In case you already forgot the third word of the headline, this post contains major spoilers for the movie Looper, which opened this past weekend. Overall, I thought it was a very fun action movie with an interesting premise, so if you were planning on seeing it, I'd definitely recommend that you do! But this is where my spoiler-free discussion ends, because there was one aspect of the movie that is not mentioned in the previews that I found really, really thought-provoking that will completely spoil the movie for you. So, if you haven't seen it and want to, and don't want to hear about the ending, then read no further. In the meantime, for those who don't care and/or have seen it, come with me after the jump, and let's talk about that thing in the movie they barely talk about, and then it's a huge factor in the whole outcome of everything -- the MacGuffin.
So, from this point on -- HUGE SPOILERS. Okay? Okay.
Looper takes place in 2044 (30 years before time travel is invented, so, set your clocks), and in this universe, humans have developed a mutation that gives them telekinetic abilities; it's referred to as being "TK." (As in, "Oh, you're TK? Great. Get me the remote so I don't have to move.") Apparently, when it was discovered, everyone thought they'd be getting superheroes, but instead, we get corny bar tricks. ("What's that behind your ear? A floating quarter?")
People who are TK are regarded on roughly the same level as highly-skilled card shufflers.
Unless their TK powers are really powerful. While the Looper universe never saw TK translate into heroic superhuman powers, in 2074, someone with superhuman TK abilities had started committing lots of telekinetic cold-blooded murder -- the Rainmaker, a powerful and dangerous kingpin. One person that ends up killed at the hands of the Rainmaker is the beloved wife of Joe, the main character whom we see as both a young (Joseph Gordon-Levitt) and older (Bruce Willis) man. The older version of Joe realizes that if he can travel back in time to kill the Rainmaker before he becomes the Rainmaker, he will save his wife.
Considering all the time travel paradoxes involved with that (to say nothing of pretty big unaddressed plot holes), let's stay on an Action Movie Need to Know basis: the Rainmaker was responsible for killing Bruce Willis' wife, therefore the Rainmaker must die.
TK is barely ever mentioned after the first time it's brought up early on, so for a while, we don't actually know if the Rainmaker has TK abilities, or if TK is even relevant -- the very definition of a MacGuffin. Sometimes MacGuffins end up being a huge deal, sometimes they're completely forgotten, existing only to throw us off. Personally, I like this, especially when it's done cleverly.
The future Rainmaker is a six-year-old boy named Cid (Pierce Gagnon, a freakishly amazing child actor). As far as we know, he's just an innocent kid. His mother, Sarah (Emily Blunt), had Cid when she was 22, left him with her sister so she could continue partying, and then her sister was killed, so she came back. We find out Cid is TK when he has a meltdown over his times tables. Not just a "Grab me a glass of wine" meltdown -- an "I have to go lock myself in a safe because my kid is telekinetically shaking the entire house as if it were weathering a Category 5 hurricane" meltdown. And later, we watch Cid blow up a man's heart. And so, eight times three equals Cid might have actually killed his own aunt. And that means that we have just met the Rainmaker, the mass murderer who turned to crime as an adult after seeing his own (surrogate) mother killed.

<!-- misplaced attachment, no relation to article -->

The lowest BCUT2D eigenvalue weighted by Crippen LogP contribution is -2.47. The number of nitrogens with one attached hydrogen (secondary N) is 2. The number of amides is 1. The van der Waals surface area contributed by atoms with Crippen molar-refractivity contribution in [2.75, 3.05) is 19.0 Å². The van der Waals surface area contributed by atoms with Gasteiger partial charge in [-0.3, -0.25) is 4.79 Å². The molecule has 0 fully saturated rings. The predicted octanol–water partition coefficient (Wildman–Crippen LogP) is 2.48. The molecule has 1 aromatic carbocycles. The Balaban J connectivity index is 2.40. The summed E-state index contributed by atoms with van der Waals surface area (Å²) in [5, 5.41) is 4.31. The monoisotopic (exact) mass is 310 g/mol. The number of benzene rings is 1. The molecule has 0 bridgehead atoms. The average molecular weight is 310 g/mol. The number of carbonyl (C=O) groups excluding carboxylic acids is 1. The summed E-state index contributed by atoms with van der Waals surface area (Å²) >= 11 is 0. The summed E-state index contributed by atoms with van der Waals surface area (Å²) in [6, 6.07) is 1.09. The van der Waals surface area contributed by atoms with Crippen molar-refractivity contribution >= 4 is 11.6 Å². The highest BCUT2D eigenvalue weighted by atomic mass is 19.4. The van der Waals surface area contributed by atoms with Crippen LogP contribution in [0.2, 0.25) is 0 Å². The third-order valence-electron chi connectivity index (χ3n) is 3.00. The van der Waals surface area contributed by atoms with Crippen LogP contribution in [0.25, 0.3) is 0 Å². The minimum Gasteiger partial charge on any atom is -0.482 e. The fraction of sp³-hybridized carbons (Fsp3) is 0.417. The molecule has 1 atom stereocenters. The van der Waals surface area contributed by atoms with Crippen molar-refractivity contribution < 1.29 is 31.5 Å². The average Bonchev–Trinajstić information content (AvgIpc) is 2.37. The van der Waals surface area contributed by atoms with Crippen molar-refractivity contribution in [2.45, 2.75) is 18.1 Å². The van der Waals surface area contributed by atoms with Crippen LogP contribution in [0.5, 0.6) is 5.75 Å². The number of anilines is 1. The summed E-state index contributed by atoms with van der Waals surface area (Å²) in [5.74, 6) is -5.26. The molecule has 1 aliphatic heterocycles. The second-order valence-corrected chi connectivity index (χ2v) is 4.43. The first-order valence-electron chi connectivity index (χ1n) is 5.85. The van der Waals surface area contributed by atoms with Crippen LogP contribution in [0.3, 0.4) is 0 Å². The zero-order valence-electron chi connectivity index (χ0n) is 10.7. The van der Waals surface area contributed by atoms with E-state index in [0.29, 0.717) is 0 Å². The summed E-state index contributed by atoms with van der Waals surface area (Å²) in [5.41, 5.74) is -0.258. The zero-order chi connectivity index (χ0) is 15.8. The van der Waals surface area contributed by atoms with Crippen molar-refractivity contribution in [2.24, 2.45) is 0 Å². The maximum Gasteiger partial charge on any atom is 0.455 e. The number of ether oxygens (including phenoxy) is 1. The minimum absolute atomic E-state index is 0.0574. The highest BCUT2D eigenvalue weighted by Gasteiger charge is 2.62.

Well, tickle my momplex and call me Norma Bates -- what do you do when your adorable baby boy, whom you've already abandoned once, has a telekinetic power that can and will be used for homicidal purposes? You convince people that if you raise him right, he'll use his powers for good! He won't turn into a homicidal maniac! (Every parent's true goal, really.) Younger Joe actually agrees, and later realizes that (super spoiler) he is the one who causes Cid to become the Rainmaker because his older self is willing to shoot Sarah to get to Cid (the death of Cid's aunt is another MacGuffin), an act that will set the wheels of badness in motion. So (another super spoiler) Younger Joe kills himself, and now, Cid will surely channel his murderous telekinetic powers into saving abandoned puppies...or something.
The TK element actually has a ton of levels that can be explored -- how many people with the mutation have heightened powers, how has the future utilized these powers, what are the rights of those with powers, etc. But the story of Looper isn't about TK. It's about ultimately realizing where trouble starts and putting an end to it. And it's also about Joe. That's why telekinesis is nothing but a MacGuffin -- a great one.
Photo credit: Sony Pictures